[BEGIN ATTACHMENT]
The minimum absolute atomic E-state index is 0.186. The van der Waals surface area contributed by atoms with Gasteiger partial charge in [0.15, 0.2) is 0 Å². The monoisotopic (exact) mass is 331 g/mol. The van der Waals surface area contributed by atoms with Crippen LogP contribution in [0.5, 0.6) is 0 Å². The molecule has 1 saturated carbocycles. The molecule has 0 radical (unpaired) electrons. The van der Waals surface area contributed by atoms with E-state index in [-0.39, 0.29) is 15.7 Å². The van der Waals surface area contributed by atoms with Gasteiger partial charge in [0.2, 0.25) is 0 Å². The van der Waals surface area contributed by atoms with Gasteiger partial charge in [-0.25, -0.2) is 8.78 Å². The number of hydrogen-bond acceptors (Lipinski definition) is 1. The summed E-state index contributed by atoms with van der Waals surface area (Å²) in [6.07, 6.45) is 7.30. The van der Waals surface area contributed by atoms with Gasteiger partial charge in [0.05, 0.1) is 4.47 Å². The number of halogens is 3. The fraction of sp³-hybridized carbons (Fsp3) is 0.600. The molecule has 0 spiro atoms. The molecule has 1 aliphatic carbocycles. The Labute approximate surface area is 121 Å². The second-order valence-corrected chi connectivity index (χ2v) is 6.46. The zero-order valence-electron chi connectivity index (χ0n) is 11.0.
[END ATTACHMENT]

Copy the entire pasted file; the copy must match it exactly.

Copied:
The minimum absolute atomic E-state index is 0.186. The van der Waals surface area contributed by atoms with Gasteiger partial charge in [0.15, 0.2) is 0 Å². The monoisotopic (exact) mass is 331 g/mol. The van der Waals surface area contributed by atoms with Crippen LogP contribution in [0.5, 0.6) is 0 Å². The molecule has 1 saturated carbocycles. The molecule has 0 radical (unpaired) electrons. The van der Waals surface area contributed by atoms with E-state index in [-0.39, 0.29) is 15.7 Å². The van der Waals surface area contributed by atoms with Gasteiger partial charge in [0.2, 0.25) is 0 Å². The van der Waals surface area contributed by atoms with Gasteiger partial charge in [-0.25, -0.2) is 8.78 Å². The number of hydrogen-bond acceptors (Lipinski definition) is 1. The summed E-state index contributed by atoms with van der Waals surface area (Å²) in [6.07, 6.45) is 7.30. The van der Waals surface area contributed by atoms with Gasteiger partial charge in [0.05, 0.1) is 4.47 Å². The number of halogens is 3. The fraction of sp³-hybridized carbons (Fsp3) is 0.600. The molecule has 0 spiro atoms. The molecule has 1 aliphatic carbocycles. The Labute approximate surface area is 121 Å². The second-order valence-corrected chi connectivity index (χ2v) is 6.46. The zero-order valence-electron chi connectivity index (χ0n) is 11.0.